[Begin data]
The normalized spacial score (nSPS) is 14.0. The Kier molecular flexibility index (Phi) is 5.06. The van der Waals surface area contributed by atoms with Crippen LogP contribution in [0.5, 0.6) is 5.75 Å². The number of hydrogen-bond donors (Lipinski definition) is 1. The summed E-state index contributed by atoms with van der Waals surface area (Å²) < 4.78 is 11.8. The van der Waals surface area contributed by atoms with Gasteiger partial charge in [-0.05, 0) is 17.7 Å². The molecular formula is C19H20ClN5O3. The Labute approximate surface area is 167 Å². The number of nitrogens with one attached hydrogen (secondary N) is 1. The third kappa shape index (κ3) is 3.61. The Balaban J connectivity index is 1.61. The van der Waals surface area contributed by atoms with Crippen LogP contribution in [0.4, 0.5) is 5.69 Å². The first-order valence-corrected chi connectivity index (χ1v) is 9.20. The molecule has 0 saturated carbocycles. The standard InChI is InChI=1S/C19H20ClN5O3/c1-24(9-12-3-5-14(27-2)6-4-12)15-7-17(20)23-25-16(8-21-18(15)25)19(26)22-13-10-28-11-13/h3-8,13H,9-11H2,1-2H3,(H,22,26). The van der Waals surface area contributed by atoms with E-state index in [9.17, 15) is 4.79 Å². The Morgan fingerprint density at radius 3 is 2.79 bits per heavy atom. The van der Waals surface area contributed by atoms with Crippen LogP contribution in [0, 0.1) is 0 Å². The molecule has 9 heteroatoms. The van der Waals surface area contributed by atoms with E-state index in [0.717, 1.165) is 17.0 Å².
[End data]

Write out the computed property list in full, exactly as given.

The normalized spacial score (nSPS) is 14.0. The Kier molecular flexibility index (Phi) is 5.06. The van der Waals surface area contributed by atoms with Crippen LogP contribution in [0.5, 0.6) is 5.75 Å². The number of hydrogen-bond donors (Lipinski definition) is 1. The summed E-state index contributed by atoms with van der Waals surface area (Å²) < 4.78 is 11.8. The van der Waals surface area contributed by atoms with Gasteiger partial charge in [-0.05, 0) is 17.7 Å². The molecular formula is C19H20ClN5O3. The Labute approximate surface area is 167 Å². The number of nitrogens with one attached hydrogen (secondary N) is 1. The third kappa shape index (κ3) is 3.61. The Balaban J connectivity index is 1.61. The van der Waals surface area contributed by atoms with Crippen LogP contribution in [0.4, 0.5) is 5.69 Å². The first-order valence-corrected chi connectivity index (χ1v) is 9.20. The molecule has 0 saturated carbocycles. The standard InChI is InChI=1S/C19H20ClN5O3/c1-24(9-12-3-5-14(27-2)6-4-12)15-7-17(20)23-25-16(8-21-18(15)25)19(26)22-13-10-28-11-13/h3-8,13H,9-11H2,1-2H3,(H,22,26). The van der Waals surface area contributed by atoms with E-state index in [9.17, 15) is 4.79 Å². The Morgan fingerprint density at radius 3 is 2.79 bits per heavy atom. The van der Waals surface area contributed by atoms with Crippen LogP contribution in [0, 0.1) is 0 Å². The molecule has 9 heteroatoms. The van der Waals surface area contributed by atoms with E-state index in [0.717, 1.165) is 17.0 Å².